The U.S. armed forces are all-volunteer, and U.S. Navy submarines are manned by volunteers from within the Navy. Submarine personnel are accepted only after the most rigorous testing and observation.
After acceptance into the submarine program, candidates undergo a demanding training schedule, which includes attendance by all Officers and non-nuclear trained enlisted personnel at the Naval Submarine School New London, in Groton, Connecticut, as well as rigorous technical training in different specialty areas. Further training and qualification at sea are required before submariners are awarded the coveted “dolphins” – the submarine insignia worn by officers (gold) and enlisted personnel (silver) to demonstrate their achievement.
Some 5,500 officers and 59,000 enlisted people make up the submarine force. In addition to submarines, these highly skilled people are assigned to submarine tenders, submarine rescue ships, deep-diving submersibles, floating dry docks, shore support facilities, submarine staffs, and senior command staffs.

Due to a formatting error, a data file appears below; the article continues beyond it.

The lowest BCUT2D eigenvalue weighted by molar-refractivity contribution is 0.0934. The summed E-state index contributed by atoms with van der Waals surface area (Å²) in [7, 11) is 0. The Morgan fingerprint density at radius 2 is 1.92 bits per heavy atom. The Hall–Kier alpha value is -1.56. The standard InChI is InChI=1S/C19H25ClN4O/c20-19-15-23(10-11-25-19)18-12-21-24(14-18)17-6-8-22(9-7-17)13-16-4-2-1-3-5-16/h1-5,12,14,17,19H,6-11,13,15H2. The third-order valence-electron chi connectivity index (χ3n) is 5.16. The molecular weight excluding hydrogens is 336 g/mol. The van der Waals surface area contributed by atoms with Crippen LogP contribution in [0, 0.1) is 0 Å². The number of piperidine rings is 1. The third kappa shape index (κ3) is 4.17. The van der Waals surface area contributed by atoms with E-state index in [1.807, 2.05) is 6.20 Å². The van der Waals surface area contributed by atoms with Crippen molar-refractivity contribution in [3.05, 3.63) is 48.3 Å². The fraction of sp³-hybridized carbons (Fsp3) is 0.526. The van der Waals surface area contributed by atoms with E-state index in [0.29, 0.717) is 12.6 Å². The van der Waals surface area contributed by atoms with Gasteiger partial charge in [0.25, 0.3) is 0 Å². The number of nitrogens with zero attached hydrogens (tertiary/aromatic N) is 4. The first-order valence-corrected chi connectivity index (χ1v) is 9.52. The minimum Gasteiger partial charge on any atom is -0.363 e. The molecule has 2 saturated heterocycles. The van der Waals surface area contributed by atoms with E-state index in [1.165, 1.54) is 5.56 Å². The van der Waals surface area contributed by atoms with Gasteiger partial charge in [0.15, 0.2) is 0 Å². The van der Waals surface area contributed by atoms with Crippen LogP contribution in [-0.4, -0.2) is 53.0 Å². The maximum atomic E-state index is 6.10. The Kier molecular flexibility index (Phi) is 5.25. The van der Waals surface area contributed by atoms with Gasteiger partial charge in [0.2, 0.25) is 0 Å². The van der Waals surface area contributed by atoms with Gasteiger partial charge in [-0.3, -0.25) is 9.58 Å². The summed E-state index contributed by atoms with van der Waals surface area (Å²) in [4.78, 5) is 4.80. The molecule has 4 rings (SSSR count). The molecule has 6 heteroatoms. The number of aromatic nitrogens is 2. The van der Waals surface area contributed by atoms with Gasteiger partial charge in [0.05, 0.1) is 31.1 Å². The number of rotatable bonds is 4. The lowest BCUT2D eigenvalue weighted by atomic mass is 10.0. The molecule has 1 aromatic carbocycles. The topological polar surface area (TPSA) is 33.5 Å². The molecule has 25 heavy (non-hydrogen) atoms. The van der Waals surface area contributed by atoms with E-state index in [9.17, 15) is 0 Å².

The submarine force has always been a small fraction of the active Navy. In 1992 only about 7% of the Navy’s people were submariners. They operated one-third of the Navy’s warships, a highly cost-effective employment of personnel.
Approaching the end of the decade, the smaller submarine force of the late 1990s will continue to man a significant fraction of the Navy’s warships, and some of the most capable and versatile.
–From the Commander, Submarine Force U. S. Pacific Fleet ( mid 1990′s )